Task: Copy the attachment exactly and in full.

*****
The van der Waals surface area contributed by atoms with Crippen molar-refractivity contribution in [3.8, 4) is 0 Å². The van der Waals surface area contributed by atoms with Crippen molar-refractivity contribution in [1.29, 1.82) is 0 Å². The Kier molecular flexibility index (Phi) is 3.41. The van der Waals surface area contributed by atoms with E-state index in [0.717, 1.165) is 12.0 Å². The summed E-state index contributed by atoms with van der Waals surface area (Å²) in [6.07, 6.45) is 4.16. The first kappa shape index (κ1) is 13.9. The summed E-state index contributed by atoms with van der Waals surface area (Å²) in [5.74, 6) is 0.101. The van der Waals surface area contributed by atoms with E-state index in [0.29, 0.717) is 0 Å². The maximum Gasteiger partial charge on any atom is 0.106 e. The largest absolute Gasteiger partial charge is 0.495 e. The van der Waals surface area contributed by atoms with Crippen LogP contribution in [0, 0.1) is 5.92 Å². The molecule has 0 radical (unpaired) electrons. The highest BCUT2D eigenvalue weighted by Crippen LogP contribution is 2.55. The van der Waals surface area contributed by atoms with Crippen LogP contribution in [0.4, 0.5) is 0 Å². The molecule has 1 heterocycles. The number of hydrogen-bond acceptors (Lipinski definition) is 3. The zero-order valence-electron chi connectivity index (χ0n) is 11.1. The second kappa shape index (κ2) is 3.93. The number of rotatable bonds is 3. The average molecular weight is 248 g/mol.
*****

The van der Waals surface area contributed by atoms with Crippen molar-refractivity contribution in [3.8, 4) is 0 Å². The van der Waals surface area contributed by atoms with Crippen molar-refractivity contribution in [1.29, 1.82) is 0 Å². The Kier molecular flexibility index (Phi) is 3.41. The van der Waals surface area contributed by atoms with E-state index in [0.717, 1.165) is 12.0 Å². The summed E-state index contributed by atoms with van der Waals surface area (Å²) in [6.07, 6.45) is 4.16. The first kappa shape index (κ1) is 13.9. The summed E-state index contributed by atoms with van der Waals surface area (Å²) in [5.74, 6) is 0.101. The van der Waals surface area contributed by atoms with E-state index in [0.29, 0.717) is 0 Å². The maximum Gasteiger partial charge on any atom is 0.106 e. The largest absolute Gasteiger partial charge is 0.495 e. The van der Waals surface area contributed by atoms with Crippen LogP contribution in [0, 0.1) is 5.92 Å². The molecule has 0 radical (unpaired) electrons. The highest BCUT2D eigenvalue weighted by Crippen LogP contribution is 2.55. The van der Waals surface area contributed by atoms with Crippen LogP contribution in [0.4, 0.5) is 0 Å². The molecule has 1 heterocycles. The number of hydrogen-bond acceptors (Lipinski definition) is 3. The zero-order valence-electron chi connectivity index (χ0n) is 11.1. The second kappa shape index (κ2) is 3.93. The number of rotatable bonds is 3. The average molecular weight is 248 g/mol.